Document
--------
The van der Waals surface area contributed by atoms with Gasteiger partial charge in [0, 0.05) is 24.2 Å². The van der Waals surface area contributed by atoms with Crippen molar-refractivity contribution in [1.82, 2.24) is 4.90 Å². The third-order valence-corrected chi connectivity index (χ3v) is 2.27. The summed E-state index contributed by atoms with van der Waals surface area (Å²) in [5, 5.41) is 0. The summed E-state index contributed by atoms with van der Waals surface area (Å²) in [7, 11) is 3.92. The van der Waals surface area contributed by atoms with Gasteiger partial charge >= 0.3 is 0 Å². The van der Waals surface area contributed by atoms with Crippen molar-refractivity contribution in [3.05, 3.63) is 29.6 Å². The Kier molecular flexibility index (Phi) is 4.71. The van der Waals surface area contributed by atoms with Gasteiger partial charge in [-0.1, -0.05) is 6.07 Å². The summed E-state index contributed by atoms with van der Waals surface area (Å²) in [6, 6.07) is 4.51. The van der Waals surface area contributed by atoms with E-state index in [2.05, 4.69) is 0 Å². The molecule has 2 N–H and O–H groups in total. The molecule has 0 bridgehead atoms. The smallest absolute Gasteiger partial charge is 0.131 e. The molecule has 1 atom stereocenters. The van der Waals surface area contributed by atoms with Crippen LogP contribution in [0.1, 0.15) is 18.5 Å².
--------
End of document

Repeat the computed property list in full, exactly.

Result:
The van der Waals surface area contributed by atoms with Gasteiger partial charge in [0, 0.05) is 24.2 Å². The van der Waals surface area contributed by atoms with Crippen molar-refractivity contribution in [1.82, 2.24) is 4.90 Å². The third-order valence-corrected chi connectivity index (χ3v) is 2.27. The summed E-state index contributed by atoms with van der Waals surface area (Å²) in [5, 5.41) is 0. The summed E-state index contributed by atoms with van der Waals surface area (Å²) in [7, 11) is 3.92. The van der Waals surface area contributed by atoms with Gasteiger partial charge >= 0.3 is 0 Å². The van der Waals surface area contributed by atoms with Crippen molar-refractivity contribution in [3.05, 3.63) is 29.6 Å². The Kier molecular flexibility index (Phi) is 4.71. The van der Waals surface area contributed by atoms with Gasteiger partial charge in [-0.1, -0.05) is 6.07 Å². The summed E-state index contributed by atoms with van der Waals surface area (Å²) in [6, 6.07) is 4.51. The van der Waals surface area contributed by atoms with E-state index in [2.05, 4.69) is 0 Å². The molecule has 2 N–H and O–H groups in total. The molecule has 0 bridgehead atoms. The smallest absolute Gasteiger partial charge is 0.131 e. The molecule has 1 atom stereocenters. The van der Waals surface area contributed by atoms with Crippen LogP contribution in [0.1, 0.15) is 18.5 Å².